In the past decade, China has pursued consistent low-level provocations against disputants to seize or prevent other states’ access to islands, maritime features, and waters in the South China Sea. China could significantly benefit from access to oil, natural gas, seabed resources, and maritime trade lanes by controlling these features.

Wiegand argues that, despite China’s claims about sovereignty and maritime rights, strategic interests dominate China’s goals in the South China Sea. She argues that China is using the South China Sea disputes as part of a deliberate strategy for power projection through intimidation of disputant states and deterrence of the US. By establishing strategic depth through seizure and militarisation of artificial islands in the South China Sea, China is able both to project its own military capabilities and to increase costs that will ideally prevent any potential US threats to the Chinese mainland.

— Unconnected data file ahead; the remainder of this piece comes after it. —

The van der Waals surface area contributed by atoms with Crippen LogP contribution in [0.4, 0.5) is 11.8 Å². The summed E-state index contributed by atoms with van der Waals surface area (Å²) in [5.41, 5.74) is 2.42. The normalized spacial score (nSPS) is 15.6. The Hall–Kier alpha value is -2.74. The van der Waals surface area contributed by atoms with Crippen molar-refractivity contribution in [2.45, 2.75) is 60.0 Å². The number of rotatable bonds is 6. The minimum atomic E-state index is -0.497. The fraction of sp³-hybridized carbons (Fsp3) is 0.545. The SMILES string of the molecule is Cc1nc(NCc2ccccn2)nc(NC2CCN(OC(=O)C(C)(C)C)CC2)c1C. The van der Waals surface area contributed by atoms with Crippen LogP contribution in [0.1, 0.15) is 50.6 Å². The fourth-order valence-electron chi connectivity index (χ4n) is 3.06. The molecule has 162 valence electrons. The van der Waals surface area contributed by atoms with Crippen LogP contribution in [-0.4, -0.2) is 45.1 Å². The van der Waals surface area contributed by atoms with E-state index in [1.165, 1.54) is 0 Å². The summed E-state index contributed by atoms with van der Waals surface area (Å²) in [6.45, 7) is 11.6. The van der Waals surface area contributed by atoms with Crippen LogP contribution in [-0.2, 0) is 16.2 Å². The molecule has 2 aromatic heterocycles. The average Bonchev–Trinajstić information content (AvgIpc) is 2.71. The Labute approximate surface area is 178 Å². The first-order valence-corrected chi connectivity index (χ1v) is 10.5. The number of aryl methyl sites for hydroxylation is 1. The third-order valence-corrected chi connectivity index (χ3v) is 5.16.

China’s territorial and maritime claims strategies are therefore mainly a means for China to establish a security barrier to deter potential US actions against China. Although China’s goals reflect its interests in extending territorial sovereignty and other tangible gains, its overarching, long term goals are power projection and deterrence.

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Event details

Event date

Thu, 25 Feb 2021, 11am - 12:30pm